"The Wister Family owned four homes on the Belfield estate. Two buildings survive: ‘Belfield'-- or 'Peale House'--itself, and the 'Mary and Frances Wister Fine Arts Studio' (built by the William Rotch Wisters in 1868). The William Rotch Wisters' stunning second house, 'Wister,' was built in 1876 on the side of Clarkson Avenue opposite from the Arts Studio; 'Wister' was donated to Fairmount Park in 1949 and demolished in 1956." (Butler, "Home Where 'The Mansion' Was, 1994).
John Caspar Wister (1887-1982), only son of William Rotch and Mary Eustis Wister, was raised at "Wister." His sister Ella's account of his boyhood in her Reminiscences of a Victorian Child, note his early interest in gardening. He would become one of America's most prominent horticulturists; serving as Director of the Arthur H. Scott Horticultural Foundation at Swarthmore College, and Director of the John J. Tyler Arboretum.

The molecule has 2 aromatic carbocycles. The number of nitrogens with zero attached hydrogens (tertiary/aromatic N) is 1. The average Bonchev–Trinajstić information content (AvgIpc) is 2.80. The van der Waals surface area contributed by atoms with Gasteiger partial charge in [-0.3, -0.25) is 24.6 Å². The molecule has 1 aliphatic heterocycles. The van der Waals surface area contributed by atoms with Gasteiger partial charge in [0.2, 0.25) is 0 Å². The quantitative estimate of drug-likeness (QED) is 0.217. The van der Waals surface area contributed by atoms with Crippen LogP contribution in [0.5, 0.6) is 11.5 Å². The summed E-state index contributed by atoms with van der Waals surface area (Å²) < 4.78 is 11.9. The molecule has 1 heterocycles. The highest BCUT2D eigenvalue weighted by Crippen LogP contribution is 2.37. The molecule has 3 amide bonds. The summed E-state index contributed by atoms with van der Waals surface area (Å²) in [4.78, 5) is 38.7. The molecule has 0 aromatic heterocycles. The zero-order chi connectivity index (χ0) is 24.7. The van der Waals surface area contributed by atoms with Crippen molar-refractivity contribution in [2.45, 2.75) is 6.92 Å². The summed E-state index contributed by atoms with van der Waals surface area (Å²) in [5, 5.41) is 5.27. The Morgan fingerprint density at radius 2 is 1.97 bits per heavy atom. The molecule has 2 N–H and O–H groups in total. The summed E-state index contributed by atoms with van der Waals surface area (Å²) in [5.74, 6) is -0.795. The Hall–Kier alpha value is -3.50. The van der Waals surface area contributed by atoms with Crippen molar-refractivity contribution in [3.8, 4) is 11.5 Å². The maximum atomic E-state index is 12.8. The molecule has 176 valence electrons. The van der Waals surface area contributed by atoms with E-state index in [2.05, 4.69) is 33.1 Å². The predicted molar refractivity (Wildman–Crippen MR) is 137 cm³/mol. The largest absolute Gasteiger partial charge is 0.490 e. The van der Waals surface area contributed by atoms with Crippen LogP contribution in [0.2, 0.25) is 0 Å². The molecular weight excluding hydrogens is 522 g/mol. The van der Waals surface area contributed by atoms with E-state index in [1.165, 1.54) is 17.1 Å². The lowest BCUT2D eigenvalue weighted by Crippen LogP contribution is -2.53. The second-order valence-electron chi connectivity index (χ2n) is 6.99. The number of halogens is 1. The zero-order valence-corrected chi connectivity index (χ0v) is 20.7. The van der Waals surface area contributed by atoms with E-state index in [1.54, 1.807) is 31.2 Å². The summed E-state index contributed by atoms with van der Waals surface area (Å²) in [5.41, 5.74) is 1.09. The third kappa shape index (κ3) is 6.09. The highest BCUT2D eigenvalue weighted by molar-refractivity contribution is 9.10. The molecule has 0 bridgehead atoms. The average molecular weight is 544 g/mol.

The Connelly Library's Department of Special Collections maintains the John Caspar Wister Papers, 1900-1982. This collection is especially rich in material related to his service in World War I.
Many photographs, drawings, an essays from the collection at La Salle are available to view online through the Library's Digital Collections platform.
The Friends Historical Library of Swarthmore College houses the records of the Scott Arboretum, which contain material related to John Caspar Wister's professional career.
Read an essay on John Caspar Wister in La Salle's Digital Commons
Works about John Caspar Wister in La Salle's Connelly Library
Ella Eustis Wister Haines (1879-1969), third daughter of William Rotch and Mary Eustis Wister, was born in Massachusetts and raised in Philadelphia at the "Wister" house. She married Diedrich Jansen Wistar Haines at "Wister" in 1904. They spent 25 of their married years living in Iowa, but the family returned to the Wister home in Philadelphia in 1928. The life of her and her family is finely detailed in her Reminiscences of a Victorian Child, written in 1953. In this work she describes herself as "a business woman beginning at age forty-nine," during which time she was the Director of the Educational Film Service of the Philadelphia Electric Company. Throughout her life she was also a writer, and published, among other works, a series of detective thrillers.
Read an essay on Ella Eustis Wister Haines in La Salle's Digital Commons
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